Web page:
25. Thank you for covering this topic. I am definitely interested in a practitioner webinar, both personally and professionally.

  26. I am a HCP and would love to hear more about prevention of pre-eclampsia. It is one of our top 5 reasons for induction in pregnancy in my community!

  27. Currently 4 weeks pp. My BP pre-pregnancy was excellent. Interestingly, my blood pressure shot up to over 170 systolic while doing the glucose tolerance test. My blood sugars always remained stable, but my blood pressure would creep up to the higher side. I definitely saw a correlation with carby foods.

    Pre-pregnancy weight was also wnl, but I gained close to 90 pounds! Was very swollen. In two weeks, close to 40 of that came off without trying anything to lose weight. When I brought up rapid weight gain with the provider, she stated it was “probably due to something going on pre-pregnancy”.

    Postpartum, I was unable to breastfeed due to low supply, despite trying everything and seeing two lactation consultants. They were suspecting undiagnosed PCOS and/or IGT. I am not sure how to try to have a conversation with my OB to ask for an investigation into the root causes.

    I think it is interesting that my BP was impacted, but my sugars remained stable. I had an extensive functional medicine panel 6 months before conception, and all thyroid, insulin, and A1C were excellent. However, it took us 4 years to conceive, so I am wondering if something was undiagnosed prior to pregnancy.

  28. I had preeclampsia and was put on bed rest at 26weeks with my first pregnancy. I had to go to my doc two times a week and get blood work done once a week. Every other week I saw a specialist.
    I would go in to my apts and toward the end be sent to the birthing center for observation/ more labs because BP was still too high.
    At my 36 week apt, same thing but due to a significant los of amniotic fluid (water had not broke). But this time I had an emergency c-section due to my blood work being out of wack.
    A couple days previous to this apt I was experiencing body aches almost flu like symptoms but no fever or vomiting.

    Baby girl was in the NICU for a month but she is almost 5 now and thriving!

    I am currently 25 weeks pregnant with my second and have been really focusing on food and nutrition to hopefully prevent it this time.
    I have always been physically active and a healthy eater, but really honing in on my protein, minerals, and eating as nutrient dense meals as I can as well as staying physically active (yoga, strength training, Pilates)
    I take my BP at home multiple times a day and they are beautiful! But I have always had anxiety when I go to the doctor so my BP is always high when I’m in for my apts.
    I just take my at home BP log and my doctor does Sonos every time to check growth of baby. So far so good. She doesnt feel the need to take other actions at this time but is keeping a close eye on me.

    I’ve always been a huge believer that food is medicine so I always knew the next time i was pregnant I would really focus on nutrition to hopefully combat preeclampsia.
    I love your book!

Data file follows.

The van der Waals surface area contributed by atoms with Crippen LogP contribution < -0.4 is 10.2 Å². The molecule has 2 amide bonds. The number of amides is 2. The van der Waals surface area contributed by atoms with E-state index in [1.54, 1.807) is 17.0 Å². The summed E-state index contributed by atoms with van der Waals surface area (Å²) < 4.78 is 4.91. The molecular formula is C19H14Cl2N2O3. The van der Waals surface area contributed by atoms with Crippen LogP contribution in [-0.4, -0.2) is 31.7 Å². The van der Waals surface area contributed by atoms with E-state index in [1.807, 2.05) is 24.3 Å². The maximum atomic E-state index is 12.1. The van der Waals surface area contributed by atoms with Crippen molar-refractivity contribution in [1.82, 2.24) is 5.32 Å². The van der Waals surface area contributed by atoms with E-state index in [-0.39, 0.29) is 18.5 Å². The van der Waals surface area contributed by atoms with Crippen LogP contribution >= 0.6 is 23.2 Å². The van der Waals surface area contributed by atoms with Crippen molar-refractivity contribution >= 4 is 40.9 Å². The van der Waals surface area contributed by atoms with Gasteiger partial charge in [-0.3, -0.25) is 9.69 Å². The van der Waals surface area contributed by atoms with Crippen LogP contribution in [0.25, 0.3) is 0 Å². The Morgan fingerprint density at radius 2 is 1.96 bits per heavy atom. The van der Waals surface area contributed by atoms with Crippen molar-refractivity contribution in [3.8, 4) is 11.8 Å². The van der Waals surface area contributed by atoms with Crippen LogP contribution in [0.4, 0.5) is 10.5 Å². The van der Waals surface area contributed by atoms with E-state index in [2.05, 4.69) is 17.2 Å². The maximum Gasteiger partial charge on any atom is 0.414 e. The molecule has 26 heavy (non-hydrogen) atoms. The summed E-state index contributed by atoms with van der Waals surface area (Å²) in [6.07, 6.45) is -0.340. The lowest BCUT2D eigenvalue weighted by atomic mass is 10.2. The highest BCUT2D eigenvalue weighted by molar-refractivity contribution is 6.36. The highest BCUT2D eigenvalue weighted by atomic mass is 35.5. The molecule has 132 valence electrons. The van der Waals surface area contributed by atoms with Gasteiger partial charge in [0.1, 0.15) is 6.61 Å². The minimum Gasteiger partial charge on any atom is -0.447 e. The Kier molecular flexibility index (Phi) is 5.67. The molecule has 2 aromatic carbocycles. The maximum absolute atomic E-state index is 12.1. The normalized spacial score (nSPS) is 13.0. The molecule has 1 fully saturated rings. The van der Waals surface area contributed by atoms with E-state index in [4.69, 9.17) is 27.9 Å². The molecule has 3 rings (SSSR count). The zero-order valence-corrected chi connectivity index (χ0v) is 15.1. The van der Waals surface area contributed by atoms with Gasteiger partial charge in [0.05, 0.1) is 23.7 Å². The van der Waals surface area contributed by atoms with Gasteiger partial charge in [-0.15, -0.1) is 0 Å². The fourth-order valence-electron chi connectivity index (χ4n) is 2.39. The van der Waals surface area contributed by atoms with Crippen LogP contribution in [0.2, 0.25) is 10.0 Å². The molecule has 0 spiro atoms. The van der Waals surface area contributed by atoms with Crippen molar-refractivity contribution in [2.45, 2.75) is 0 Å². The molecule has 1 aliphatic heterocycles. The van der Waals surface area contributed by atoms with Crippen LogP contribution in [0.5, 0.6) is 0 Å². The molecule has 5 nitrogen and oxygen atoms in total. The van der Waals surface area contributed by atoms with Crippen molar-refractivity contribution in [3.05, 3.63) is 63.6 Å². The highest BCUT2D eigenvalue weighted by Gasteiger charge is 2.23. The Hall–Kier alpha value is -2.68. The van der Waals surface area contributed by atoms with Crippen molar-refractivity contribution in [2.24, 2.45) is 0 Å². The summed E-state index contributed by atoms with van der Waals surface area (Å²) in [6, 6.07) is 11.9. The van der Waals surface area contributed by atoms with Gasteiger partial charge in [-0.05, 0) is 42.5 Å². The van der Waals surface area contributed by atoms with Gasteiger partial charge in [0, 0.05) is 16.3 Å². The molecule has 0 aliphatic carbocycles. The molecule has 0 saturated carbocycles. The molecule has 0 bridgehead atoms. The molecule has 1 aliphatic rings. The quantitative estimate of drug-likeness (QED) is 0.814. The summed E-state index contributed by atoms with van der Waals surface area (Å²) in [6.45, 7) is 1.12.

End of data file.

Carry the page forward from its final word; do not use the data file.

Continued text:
29. I had sudden preeclampsia in my first and only pregnancy.
    I was doing high intensity (pregnancy adjusted) workouts 4 days a week, eating quite healthy and clean, but also going for the desserts when i really wanted to.
    I was actually able to self-diagnose thanks to your book.
    My case was hard to diagnose because my blood pressure did not really go high and the protein in urine was very low. I was at the hospital purely because i was sure it was pree and asked to spend the night. Within 24 hours it went from a potential mild pree to emergency csection due to liver and kidney failure and i gave birth at 30 weeks.
    Though my weight was high compared to ‘conventional norms’ i was in the healthiest and fittest state of my life.

  30. yes, interested in more research on how protein intake can prevent pre eclampsia.
    Thank you !
    Mischa Orbons, CPM, LDM

  31. I would definitely be interested in a webinar on pre-eclampsia/high blood pressure prevention from a nutritional perspective. I am a community based midwife and personally experienced pre-eclampsia with my first pregnancy and was induced at almost 32 weeks, my BP crept up through pregnancy and then spiked and almost immediately after that I had protein in my urine. I had low appetite throughout my pregnancy and living an on call life-style I know I didn’t eat enough protein, but otherwise followed a Weston A Price foundation diet as far as types of food, I knew of the Brewer diet but my personal midwife didn’t think there was a lot of validity to it other than growing big babies. I also probably was unintentionally eating low salt as my husband at the time wasn’t using any added salt, and my CMP showed low sodium on the day I was admitted to the hospital. Pregnancy #2, I still had a low appetite, but was very conscious about eating a lot of protein – didn’t exactly follow the Brewer diet as I couldn’t get in that much food in one day, especially trying to get in all the carbohydrate servings after the protein and vegetables. I did choose to take Asprin after much internal debate. I made it to 39 weeks and had a beautiful 6 hour home birth, although in the last week of pregnancy my blood pressure did get mildly hypertensive and had been creeping up for 4 weeks before that which brought up a lot of PTSD from the last birth. So would be super thrilled about.a webinar on this topic for both my personal and professional development. Thank you for what you do, you have become one of my favorite resources.